"The end wasn’t too exciting because we weren’t neck and neck," admitted Wong, "However, the end result was amazing. We’d only prepared for two hours for the competition and ended fourth."

Regis High School ended up winning from the loser’s bracket over Hunter’s B and A Teams in succession, and its team will go to the state regional.

Against all odds, Midwood’s teams showed up expecting the worst and gave it their all. Competitive experience from the Bay Scallop Bowl in February helped , but dedication on the part of the players was what really gave Midwood the edge.

"Next year we’ll be ready, and we’ll try to win it all because now we know exactly what we’re getting into," concluded Mr. Stack.

Written by Samuel Makarovskiy.
This article originally appeared in the March 2015 edition of Argus.

Science brings students together at NYCSEF

Posted on Monday, March 9, 2015 by for NYCSEF.

Anxious presenters stood next to their boards as they explained their projects to the public at the New York City Science and Engineering Fair on Sunday, March 1.

"Seeing all those projects were really helpful to me because I learned how the projects are being displayed and it teaches us things that can possibly benefit the world," said Matthew Chung ’16.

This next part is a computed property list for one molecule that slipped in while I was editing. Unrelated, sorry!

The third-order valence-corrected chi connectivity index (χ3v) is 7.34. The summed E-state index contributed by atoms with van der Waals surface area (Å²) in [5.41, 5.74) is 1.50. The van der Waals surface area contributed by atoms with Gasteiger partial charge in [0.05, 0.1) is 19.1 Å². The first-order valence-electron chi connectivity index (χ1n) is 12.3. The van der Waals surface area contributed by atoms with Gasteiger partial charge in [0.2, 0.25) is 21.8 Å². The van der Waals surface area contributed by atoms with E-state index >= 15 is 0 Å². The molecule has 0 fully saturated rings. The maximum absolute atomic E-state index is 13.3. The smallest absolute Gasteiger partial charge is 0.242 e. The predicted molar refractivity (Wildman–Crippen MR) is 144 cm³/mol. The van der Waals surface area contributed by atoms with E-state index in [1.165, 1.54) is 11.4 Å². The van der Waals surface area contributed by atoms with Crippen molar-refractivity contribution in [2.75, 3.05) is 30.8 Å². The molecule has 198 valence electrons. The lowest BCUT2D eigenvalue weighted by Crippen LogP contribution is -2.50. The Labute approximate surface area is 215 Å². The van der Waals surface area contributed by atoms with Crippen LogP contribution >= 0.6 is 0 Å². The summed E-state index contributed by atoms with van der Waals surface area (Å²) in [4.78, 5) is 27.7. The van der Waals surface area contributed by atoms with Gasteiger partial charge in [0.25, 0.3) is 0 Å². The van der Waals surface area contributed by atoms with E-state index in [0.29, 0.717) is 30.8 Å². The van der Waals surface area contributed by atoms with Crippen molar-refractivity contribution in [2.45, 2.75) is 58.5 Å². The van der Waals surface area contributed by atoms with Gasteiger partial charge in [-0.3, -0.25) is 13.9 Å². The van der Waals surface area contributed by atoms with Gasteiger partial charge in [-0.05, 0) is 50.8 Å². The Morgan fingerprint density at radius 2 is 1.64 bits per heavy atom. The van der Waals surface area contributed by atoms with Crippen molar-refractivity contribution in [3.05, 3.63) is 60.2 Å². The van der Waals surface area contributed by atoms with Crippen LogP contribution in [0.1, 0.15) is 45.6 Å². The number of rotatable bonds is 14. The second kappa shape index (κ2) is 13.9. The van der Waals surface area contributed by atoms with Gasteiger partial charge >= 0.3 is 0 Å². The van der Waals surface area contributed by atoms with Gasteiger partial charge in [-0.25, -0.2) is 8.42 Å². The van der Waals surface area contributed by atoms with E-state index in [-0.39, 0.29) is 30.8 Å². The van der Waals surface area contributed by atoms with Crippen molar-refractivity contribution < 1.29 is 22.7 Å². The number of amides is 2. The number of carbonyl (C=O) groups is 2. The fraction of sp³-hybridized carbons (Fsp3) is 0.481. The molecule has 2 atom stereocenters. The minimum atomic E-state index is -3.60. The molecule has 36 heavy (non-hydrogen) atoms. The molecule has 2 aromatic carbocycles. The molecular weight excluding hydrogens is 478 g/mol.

The New York City Science and Engineering Fair, NYCSEF, was held at City College in Hamilton Heights, Manhattan. This is known to be the largest science fair for New York high school students. Students from various high schools entered, including Brooklyn Technical High School, Edward R. Murrow High School, and Stuyvesant High School.

According to Mr. Glenn Elert, Science Research Coordinator, there were 450 projects, 578 students, and 120 became finalists. Nine of those finalists included Midwood’s Michael Divgun ’15, Tamneya Hauter ’15, Syeda HIllary ’15, Zainab Iqbal ’15, Sandra Lin ’15, Lucy Lin ’15, Monique Powell ’15, Emily Tse ’15, and Raymond Yu ’15.